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John sitting down

Health effects of air pollution

John's story

9 March 2020

John is 72 and lives in Southwark. He loves the hustle and bustle of the area, but is not very mobile and doesn’t get out as much as he’d like to.

Meet John

John is 72 and lives in Southwark. He loves the hustle and bustle of the area, but is not very mobile and doesn’t get out as much as he’d like to.

John lives in Borough and spends a lot of time around the market. This is an area with high levels of both nitrogen dioxide and particulate matter, affecting his exposure to the health impacts of air pollution:

  • Weekly trips to the local market – moderate levels of air pollution (46 ug/m3)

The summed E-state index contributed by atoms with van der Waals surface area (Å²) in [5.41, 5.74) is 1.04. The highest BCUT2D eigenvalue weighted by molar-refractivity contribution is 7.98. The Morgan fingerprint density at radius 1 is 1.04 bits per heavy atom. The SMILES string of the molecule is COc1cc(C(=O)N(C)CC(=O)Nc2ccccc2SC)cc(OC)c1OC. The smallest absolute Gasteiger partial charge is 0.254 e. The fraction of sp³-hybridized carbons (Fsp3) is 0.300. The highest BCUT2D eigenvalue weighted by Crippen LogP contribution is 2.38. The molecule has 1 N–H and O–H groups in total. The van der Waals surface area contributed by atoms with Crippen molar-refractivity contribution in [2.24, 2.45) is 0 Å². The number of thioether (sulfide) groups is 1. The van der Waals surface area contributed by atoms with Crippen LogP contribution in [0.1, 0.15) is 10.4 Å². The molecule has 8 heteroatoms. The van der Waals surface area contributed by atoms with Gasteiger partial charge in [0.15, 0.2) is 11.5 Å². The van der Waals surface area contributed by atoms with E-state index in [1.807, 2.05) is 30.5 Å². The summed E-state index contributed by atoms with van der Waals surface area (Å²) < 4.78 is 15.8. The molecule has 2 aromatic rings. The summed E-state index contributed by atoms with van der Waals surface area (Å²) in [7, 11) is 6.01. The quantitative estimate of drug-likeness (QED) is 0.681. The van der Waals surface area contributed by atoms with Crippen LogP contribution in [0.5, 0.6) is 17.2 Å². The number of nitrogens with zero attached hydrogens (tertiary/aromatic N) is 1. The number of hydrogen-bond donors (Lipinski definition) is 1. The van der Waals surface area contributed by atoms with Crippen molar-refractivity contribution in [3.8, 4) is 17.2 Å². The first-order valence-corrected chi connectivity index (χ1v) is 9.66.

• Trips to two local hospitals – both moderate levels of air pollution (46 ug/m3 and 43 ug/m3)
John in the market
John outside

John's experience

In the late 60s coal fires were banned in London. Now they’re thinking of banning wood burners because they’re giving out a certain type of pollution. But you’ve got to have gas fires and central heating, which means more power stations pumping out more pollution. So it’s a vicious circle.

Air pollution doesn’t affect me so much, at least visibly.

Maybe it does. I can’t see anything. I can’t see any factories with smoke billowing out and stuff like that, where if you go back to the 60s and 50s in London, the smog.

But I suppose health-wise, it’s probably affecting everybody, quietly, slowly, creeping up on us.

We don’t notice it. We can't see it. If pollution was like snowflakes, then we’d be worried...There’s nothing I can do about it, only governments can change things. I think it’s just a general thing in the world in cities, pollution from cars mostly. In my lifetime, it’s not going to change.

John